Clearly, the pacifier habit is very common in children under 5 years of age because it helps children to calm down. It is a habit that can trigger alterations at the oral level (depending on the duration, frequency and intensity of its use) and infant swallowing patterns that will also create anatomical alterations and bite problems.

A long duration in time, but with very minimal sucking intensity will create small alterations. At the same time, a short duration of use, but with very high suction forces, can create major deformations in a short period of time.


Each of the three factors:

  •  duration,
  •  intensity and
  •  frequency

cannot be analyzed separately to assess risks and damages, but all three must be taken into account and assessed together.


At what point does a pacifier affect teeth?

If the nipple is not anatomical, it will favor a very low position of the tongue. On the other hand, if the nipple is anatomical, it also favors a lower position of the tongue, but not as much as in the previous case. Consequently, the larger the size of the nipple, the more problems it will create.

The low position of the tongue causes the development of a narrow, ogival palate (narrowing of the roof of the mouth). Thus, this high and narrow palate, in turn, may cause a cross-bite. The use of a pacifier blocks to some extent the eruption of the primary incisors, increasing the open bite.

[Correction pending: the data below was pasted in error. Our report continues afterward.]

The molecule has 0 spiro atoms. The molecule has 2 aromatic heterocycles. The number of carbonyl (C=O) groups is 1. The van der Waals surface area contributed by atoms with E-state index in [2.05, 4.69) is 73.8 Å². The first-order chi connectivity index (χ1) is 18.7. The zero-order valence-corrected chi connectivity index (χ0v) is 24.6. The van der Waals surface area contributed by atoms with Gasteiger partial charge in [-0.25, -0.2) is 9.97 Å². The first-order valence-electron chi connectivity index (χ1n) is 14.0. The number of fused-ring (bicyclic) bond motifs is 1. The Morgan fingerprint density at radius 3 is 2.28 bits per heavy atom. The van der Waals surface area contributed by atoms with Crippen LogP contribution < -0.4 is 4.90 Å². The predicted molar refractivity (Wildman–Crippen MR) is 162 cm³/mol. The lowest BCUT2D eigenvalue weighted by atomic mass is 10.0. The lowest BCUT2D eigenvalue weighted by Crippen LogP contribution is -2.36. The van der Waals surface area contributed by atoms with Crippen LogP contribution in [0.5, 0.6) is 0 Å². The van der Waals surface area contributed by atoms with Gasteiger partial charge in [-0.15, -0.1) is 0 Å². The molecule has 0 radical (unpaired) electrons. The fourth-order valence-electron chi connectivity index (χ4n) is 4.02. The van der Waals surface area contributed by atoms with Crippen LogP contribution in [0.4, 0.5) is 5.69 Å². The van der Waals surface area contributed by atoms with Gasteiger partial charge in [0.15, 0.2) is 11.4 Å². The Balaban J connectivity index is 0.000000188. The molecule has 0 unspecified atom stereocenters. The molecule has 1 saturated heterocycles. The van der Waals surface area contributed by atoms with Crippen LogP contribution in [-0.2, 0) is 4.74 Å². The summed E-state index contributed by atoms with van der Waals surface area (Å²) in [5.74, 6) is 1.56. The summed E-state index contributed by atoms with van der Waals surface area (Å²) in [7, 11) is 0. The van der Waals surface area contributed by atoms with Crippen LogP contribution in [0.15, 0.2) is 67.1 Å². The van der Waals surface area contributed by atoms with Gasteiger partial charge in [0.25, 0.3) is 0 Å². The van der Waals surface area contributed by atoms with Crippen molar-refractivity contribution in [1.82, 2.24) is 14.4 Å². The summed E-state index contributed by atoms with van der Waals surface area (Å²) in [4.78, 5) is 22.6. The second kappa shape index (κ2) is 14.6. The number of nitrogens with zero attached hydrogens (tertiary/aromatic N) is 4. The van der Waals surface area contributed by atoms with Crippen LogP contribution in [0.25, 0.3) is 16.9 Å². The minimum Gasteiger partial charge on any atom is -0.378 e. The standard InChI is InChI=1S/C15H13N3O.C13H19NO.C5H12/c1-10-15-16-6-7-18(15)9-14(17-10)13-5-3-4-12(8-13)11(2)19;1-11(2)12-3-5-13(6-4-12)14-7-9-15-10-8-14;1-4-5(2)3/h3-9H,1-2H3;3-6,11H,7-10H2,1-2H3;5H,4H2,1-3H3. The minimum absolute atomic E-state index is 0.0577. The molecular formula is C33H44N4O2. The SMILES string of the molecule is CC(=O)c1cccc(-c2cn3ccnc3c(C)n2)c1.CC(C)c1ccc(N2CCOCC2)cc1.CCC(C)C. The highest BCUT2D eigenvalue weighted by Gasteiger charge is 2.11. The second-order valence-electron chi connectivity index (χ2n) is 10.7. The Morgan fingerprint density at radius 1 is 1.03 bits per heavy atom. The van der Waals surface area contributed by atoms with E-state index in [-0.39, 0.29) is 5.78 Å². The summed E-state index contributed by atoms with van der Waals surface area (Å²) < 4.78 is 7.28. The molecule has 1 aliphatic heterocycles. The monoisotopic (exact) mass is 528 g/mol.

When should a baby’s bottle or pacifier be removed?

The use of a bottle or pacifier beyond one year of age usually produce deformities. Therefore, from that age it is advisable to start reducing it gradually until it is eliminated. However, the time of use is not the only risk, since the intensity of sucking also plays a major role.


Will pacifier teeth go back to normal?

Fortunately, there are cases in which some minimal deformities produced by the pacifier can be self-corrected by eliminating this habit in time and not when it is too late.





Boj JR, Ferreira L. Atlas de Odontopediatría. Editorial Ripano, Madrid, 2010.

GM Lopes-Freire, ABC Cárdenas, JEES de Deza, JM Ustrell-Torrent, LB Oliveira & JR Boj. Exploring the association between feeding habits, non-nutritive sucking habits, and malocclusions in the deciduous dentition. Progress in Orthodontics 16 (1), 1-7. 2015.

Boj JR, Cortés O, González P, Ferreira L. Odontopediatría Clínica. México DF. Odontología Books, 2018.

Boj JR, Catalá M, Mendoza A, Planells P, Cortés O, Odontopediatría. Bebés, niños y adolescentes. México DF. Odontología Books, 2019.

Boj JR, González, P, Hernández M, Cortés O, Odontopediatría. Dudas y aclaraciones. México DF. Odontología Books, 2019.

Boj JR, Delgado R, Espasa E, Hernández M, Cortés O. La evaluación con pruebas de elección múltiple en odontopediatría. Universidad de Barcelona, Barcelona 2020.